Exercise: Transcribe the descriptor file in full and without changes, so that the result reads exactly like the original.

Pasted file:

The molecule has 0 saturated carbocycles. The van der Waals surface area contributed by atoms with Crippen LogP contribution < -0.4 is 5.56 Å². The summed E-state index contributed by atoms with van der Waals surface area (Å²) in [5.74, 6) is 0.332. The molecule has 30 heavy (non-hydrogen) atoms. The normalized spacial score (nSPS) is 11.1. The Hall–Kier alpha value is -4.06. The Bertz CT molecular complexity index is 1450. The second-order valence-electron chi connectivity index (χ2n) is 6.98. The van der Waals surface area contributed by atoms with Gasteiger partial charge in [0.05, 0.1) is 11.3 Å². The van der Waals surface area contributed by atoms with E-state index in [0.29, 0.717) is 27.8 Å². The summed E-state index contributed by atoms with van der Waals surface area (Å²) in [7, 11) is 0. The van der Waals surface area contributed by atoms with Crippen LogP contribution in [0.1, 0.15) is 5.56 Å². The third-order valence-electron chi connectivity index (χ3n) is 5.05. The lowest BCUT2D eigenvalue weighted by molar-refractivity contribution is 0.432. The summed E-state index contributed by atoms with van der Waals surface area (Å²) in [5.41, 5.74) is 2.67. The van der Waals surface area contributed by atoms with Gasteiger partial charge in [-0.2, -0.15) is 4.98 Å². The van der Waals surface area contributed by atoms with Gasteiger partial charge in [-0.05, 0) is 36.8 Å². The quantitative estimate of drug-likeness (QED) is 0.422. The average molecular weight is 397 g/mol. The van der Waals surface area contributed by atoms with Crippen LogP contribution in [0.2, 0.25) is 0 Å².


The molecule has 0 saturated carbocycles. The van der Waals surface area contributed by atoms with Crippen LogP contribution < -0.4 is 5.56 Å². The summed E-state index contributed by atoms with van der Waals surface area (Å²) in [5.74, 6) is 0.332. The molecule has 30 heavy (non-hydrogen) atoms. The normalized spacial score (nSPS) is 11.1. The Hall–Kier alpha value is -4.06. The Bertz CT molecular complexity index is 1450. The second-order valence-electron chi connectivity index (χ2n) is 6.98. The van der Waals surface area contributed by atoms with Gasteiger partial charge in [0.05, 0.1) is 11.3 Å². The van der Waals surface area contributed by atoms with E-state index in [0.29, 0.717) is 27.8 Å². The summed E-state index contributed by atoms with van der Waals surface area (Å²) in [7, 11) is 0. The van der Waals surface area contributed by atoms with Crippen LogP contribution in [0.1, 0.15) is 5.56 Å². The third-order valence-electron chi connectivity index (χ3n) is 5.05. The lowest BCUT2D eigenvalue weighted by molar-refractivity contribution is 0.432. The summed E-state index contributed by atoms with van der Waals surface area (Å²) in [5.41, 5.74) is 2.67. The van der Waals surface area contributed by atoms with Gasteiger partial charge in [-0.2, -0.15) is 4.98 Å². The van der Waals surface area contributed by atoms with Gasteiger partial charge in [-0.05, 0) is 36.8 Å². The quantitative estimate of drug-likeness (QED) is 0.422. The average molecular weight is 397 g/mol. The van der Waals surface area contributed by atoms with Crippen LogP contribution in [0.2, 0.25) is 0 Å².